North Korea has cautioned that new U.S. sanctions on three of its top officials could “block the path to denuclearization on the Korean peninsula forever” and could lead in a return to “exchanges of fire.”
The warning came in days after the Treasury Department forced the fresh sanctions on the three who including Choe Ryong Hae, seen as North Korean leader Kim Jong Un’s right hand-man mentioning steady human rights abuses, censorship and the death last year of American prisoner Otto Warmbier.
The statement, passed on Sunday by North Korea’s Ministry of Foreign Affairs, gave credit to President Donald Trump, stating that he “avails himself of every possible occasion to state his willingness to improve DPRK-U.S. relations.” The Democratic People’s Republic of Korea or DPRK is the official name of North Korea.
However, it blamed the State Department of being “bent on bringing the DPRK-U.S. relations back to the status of last year which was marked by exchanges of fire.”
Trump has oftenly praised Kim, noting in September that the North’s leader was “terrific” and that the two “fell in love” after their historic summit in Singapore in June.Their summit produced an agreement that North Korea would work toward a “complete denuclearization of the Korean Peninsula,” while the U.S. assured to provide security guarantees.
Their summit came about an agreement that North Korea would work toward a “complete denuclearization of the Korean Peninsula,” while the U.S. promised to provide security guarantees.
Yet more than six months later, there has been little tangible progress.
Pyongyang is in search for relief from punishing international sanctions and an agreement for a formal end to the Korean War, while Washington is looking out for complete denuclearization first, sticking to its “maximum pressure” strategy on the economic and diplomatic fronts.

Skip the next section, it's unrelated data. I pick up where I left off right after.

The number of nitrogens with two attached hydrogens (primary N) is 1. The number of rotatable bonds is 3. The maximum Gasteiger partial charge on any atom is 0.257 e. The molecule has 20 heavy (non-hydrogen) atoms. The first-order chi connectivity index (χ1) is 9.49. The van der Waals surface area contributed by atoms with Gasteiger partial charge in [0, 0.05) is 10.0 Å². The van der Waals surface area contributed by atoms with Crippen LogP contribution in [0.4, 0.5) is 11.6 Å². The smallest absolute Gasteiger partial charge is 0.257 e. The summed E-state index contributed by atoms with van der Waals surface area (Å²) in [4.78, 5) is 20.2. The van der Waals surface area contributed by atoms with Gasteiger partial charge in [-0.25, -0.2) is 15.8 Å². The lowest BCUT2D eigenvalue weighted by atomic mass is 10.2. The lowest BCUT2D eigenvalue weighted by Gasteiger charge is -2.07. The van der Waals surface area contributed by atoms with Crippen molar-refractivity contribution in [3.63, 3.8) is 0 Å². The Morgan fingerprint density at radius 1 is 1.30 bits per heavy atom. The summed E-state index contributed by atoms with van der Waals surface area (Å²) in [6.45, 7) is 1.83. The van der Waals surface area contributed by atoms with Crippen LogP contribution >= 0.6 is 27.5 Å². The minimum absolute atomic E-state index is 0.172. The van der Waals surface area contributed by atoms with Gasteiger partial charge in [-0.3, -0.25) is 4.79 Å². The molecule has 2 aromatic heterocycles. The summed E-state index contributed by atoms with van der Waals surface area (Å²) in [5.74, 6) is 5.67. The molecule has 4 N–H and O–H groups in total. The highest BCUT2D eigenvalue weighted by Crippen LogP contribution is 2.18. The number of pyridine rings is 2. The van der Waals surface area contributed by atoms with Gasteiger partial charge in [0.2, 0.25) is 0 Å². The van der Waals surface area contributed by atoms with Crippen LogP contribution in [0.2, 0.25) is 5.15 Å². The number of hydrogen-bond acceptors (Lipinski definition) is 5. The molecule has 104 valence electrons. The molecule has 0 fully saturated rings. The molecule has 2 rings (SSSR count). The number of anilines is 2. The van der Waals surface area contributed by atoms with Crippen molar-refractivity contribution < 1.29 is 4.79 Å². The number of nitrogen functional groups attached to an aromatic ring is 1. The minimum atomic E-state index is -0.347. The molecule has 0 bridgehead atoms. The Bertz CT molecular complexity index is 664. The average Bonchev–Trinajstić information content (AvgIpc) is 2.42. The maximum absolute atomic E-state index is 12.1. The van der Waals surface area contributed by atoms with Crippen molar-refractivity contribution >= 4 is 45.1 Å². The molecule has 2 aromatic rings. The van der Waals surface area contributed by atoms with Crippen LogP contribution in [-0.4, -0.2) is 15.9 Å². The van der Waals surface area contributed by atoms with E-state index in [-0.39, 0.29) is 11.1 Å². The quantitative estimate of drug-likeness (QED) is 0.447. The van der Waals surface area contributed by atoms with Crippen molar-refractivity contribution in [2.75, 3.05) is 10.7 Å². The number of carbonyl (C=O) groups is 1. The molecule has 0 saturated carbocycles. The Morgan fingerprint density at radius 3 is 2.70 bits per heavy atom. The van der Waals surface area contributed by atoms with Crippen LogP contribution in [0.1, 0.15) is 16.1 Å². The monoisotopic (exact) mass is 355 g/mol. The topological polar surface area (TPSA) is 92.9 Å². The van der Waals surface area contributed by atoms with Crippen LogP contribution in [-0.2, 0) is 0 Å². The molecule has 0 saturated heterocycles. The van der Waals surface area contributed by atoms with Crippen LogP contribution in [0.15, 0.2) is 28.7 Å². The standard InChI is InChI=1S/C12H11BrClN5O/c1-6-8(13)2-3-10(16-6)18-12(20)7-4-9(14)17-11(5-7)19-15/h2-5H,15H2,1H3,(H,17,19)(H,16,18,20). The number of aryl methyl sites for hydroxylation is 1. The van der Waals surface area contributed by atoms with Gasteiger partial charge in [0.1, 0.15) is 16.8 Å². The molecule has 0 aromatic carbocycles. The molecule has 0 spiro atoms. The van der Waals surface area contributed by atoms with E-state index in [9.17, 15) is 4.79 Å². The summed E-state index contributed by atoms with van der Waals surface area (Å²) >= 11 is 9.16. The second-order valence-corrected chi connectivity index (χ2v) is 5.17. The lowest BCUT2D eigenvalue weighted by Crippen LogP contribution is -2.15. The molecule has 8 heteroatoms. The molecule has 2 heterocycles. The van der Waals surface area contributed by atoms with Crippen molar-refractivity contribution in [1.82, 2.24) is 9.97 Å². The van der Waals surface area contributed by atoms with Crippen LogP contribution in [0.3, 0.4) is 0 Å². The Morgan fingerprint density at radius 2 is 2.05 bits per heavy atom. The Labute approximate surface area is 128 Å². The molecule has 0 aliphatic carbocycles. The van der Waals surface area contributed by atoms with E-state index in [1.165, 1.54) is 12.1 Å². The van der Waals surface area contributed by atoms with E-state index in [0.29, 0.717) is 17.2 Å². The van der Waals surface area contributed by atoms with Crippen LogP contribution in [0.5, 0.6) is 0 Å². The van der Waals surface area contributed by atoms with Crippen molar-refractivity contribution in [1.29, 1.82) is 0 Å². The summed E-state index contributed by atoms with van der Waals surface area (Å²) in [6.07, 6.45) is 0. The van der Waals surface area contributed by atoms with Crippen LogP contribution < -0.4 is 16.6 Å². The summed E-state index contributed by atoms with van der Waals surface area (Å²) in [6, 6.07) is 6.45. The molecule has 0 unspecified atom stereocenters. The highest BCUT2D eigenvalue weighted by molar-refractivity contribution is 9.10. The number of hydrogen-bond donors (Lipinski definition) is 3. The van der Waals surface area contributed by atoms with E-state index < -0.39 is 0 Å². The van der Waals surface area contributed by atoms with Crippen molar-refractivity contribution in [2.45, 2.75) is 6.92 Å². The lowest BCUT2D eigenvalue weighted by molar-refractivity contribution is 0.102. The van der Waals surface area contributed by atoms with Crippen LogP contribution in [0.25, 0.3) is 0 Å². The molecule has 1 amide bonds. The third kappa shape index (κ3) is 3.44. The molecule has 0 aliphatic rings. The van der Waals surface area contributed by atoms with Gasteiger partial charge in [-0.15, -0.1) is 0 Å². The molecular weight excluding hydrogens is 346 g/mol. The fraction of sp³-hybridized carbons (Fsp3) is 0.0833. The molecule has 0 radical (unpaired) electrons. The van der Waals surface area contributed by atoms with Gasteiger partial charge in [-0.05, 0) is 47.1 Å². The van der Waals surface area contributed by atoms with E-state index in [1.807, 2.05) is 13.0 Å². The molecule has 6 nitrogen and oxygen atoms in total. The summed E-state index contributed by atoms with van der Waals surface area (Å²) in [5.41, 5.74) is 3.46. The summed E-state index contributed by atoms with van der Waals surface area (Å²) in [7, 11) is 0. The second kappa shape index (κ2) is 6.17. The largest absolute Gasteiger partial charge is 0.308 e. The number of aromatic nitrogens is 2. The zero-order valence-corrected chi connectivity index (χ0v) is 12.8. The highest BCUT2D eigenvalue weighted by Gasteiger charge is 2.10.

Until then, satellite imagery has displayed that North Korea is continuing with its nuclear and missile programs.
The North’s statement said “The U.S. should realize before it is too late that ‘maximum pressure’ would not work against us,” It proposed that relations be improved “on a step-by-step approach.”
The statement added that if Washington is convinced on the policy of increased sanctions and pressure on human rights would force the North to give up its nuclear weapons, “it will count as greatest miscalculation, and it will block the path to denuclearization on the Korean peninsula forever – a result desired by no one,”
In spite of the stalemate, Washington is still making plans for a second Trump-Kim summit, which Trump earlier said he expected would take place in early 2019.
Nevertheless, Trump also indicated that he was ready to take a patient approach, tweeting on Friday that the U.S. was in “no hurry” in its negotiations with North Korea.
He tweeted “There is wonderful potential for great economic success for that country, “Kim Jong Un sees it better than anyone and will fully take advantage of it for his people. We are doing just fine!”